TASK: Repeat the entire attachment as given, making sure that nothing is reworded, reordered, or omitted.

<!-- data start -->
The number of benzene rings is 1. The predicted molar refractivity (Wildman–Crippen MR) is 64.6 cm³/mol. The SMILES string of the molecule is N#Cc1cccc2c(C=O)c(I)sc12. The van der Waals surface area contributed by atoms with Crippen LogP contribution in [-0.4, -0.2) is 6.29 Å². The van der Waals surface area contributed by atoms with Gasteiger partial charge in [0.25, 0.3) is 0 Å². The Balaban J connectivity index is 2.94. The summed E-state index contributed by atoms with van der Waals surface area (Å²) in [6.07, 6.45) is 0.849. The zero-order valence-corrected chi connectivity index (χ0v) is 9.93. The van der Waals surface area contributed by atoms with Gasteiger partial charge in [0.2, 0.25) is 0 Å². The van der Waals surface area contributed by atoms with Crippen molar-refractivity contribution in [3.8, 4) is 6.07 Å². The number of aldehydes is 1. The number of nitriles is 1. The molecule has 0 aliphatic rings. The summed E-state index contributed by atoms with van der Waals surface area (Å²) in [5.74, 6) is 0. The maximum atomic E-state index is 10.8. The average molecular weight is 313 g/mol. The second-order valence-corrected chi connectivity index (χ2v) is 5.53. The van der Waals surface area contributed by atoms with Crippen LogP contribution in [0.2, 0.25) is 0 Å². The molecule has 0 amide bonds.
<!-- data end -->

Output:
The number of benzene rings is 1. The predicted molar refractivity (Wildman–Crippen MR) is 64.6 cm³/mol. The SMILES string of the molecule is N#Cc1cccc2c(C=O)c(I)sc12. The van der Waals surface area contributed by atoms with Crippen LogP contribution in [-0.4, -0.2) is 6.29 Å². The van der Waals surface area contributed by atoms with Gasteiger partial charge in [0.25, 0.3) is 0 Å². The Balaban J connectivity index is 2.94. The summed E-state index contributed by atoms with van der Waals surface area (Å²) in [6.07, 6.45) is 0.849. The zero-order valence-corrected chi connectivity index (χ0v) is 9.93. The van der Waals surface area contributed by atoms with Gasteiger partial charge in [0.2, 0.25) is 0 Å². The van der Waals surface area contributed by atoms with Crippen molar-refractivity contribution in [3.8, 4) is 6.07 Å². The number of aldehydes is 1. The number of nitriles is 1. The molecule has 0 aliphatic rings. The summed E-state index contributed by atoms with van der Waals surface area (Å²) in [5.74, 6) is 0. The maximum atomic E-state index is 10.8. The average molecular weight is 313 g/mol. The second-order valence-corrected chi connectivity index (χ2v) is 5.53. The van der Waals surface area contributed by atoms with Crippen LogP contribution in [0.2, 0.25) is 0 Å². The molecule has 0 amide bonds.